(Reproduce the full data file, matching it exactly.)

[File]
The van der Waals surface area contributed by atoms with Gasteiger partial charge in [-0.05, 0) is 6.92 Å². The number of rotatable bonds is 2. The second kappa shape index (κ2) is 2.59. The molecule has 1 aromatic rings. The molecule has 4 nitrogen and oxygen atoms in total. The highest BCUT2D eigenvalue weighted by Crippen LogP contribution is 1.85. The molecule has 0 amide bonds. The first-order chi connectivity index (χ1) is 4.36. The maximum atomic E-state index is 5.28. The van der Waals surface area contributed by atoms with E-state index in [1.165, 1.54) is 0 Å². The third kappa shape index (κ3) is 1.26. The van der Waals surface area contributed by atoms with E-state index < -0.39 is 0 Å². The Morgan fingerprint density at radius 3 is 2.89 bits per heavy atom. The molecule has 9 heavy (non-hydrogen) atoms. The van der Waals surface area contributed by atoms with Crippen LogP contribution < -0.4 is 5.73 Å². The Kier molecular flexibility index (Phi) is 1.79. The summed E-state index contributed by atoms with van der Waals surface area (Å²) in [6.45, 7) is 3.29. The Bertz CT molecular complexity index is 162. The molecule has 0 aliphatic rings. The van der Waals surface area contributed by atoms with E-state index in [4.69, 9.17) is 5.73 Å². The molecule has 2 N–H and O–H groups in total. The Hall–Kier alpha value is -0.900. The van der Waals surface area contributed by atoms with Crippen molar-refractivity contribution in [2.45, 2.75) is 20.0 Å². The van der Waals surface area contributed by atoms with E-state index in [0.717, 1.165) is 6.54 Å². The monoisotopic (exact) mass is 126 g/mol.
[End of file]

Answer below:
The van der Waals surface area contributed by atoms with Gasteiger partial charge in [-0.05, 0) is 6.92 Å². The number of rotatable bonds is 2. The second kappa shape index (κ2) is 2.59. The molecule has 1 aromatic rings. The molecule has 4 nitrogen and oxygen atoms in total. The highest BCUT2D eigenvalue weighted by Crippen LogP contribution is 1.85. The molecule has 0 amide bonds. The first-order chi connectivity index (χ1) is 4.36. The maximum atomic E-state index is 5.28. The van der Waals surface area contributed by atoms with E-state index in [1.165, 1.54) is 0 Å². The third kappa shape index (κ3) is 1.26. The van der Waals surface area contributed by atoms with E-state index < -0.39 is 0 Å². The Morgan fingerprint density at radius 3 is 2.89 bits per heavy atom. The molecule has 9 heavy (non-hydrogen) atoms. The van der Waals surface area contributed by atoms with Crippen LogP contribution < -0.4 is 5.73 Å². The Kier molecular flexibility index (Phi) is 1.79. The summed E-state index contributed by atoms with van der Waals surface area (Å²) in [6.45, 7) is 3.29. The Bertz CT molecular complexity index is 162. The molecule has 0 aliphatic rings. The van der Waals surface area contributed by atoms with E-state index in [4.69, 9.17) is 5.73 Å². The molecule has 2 N–H and O–H groups in total. The Hall–Kier alpha value is -0.900. The van der Waals surface area contributed by atoms with Crippen molar-refractivity contribution in [2.45, 2.75) is 20.0 Å². The van der Waals surface area contributed by atoms with E-state index in [0.717, 1.165) is 6.54 Å². The monoisotopic (exact) mass is 126 g/mol.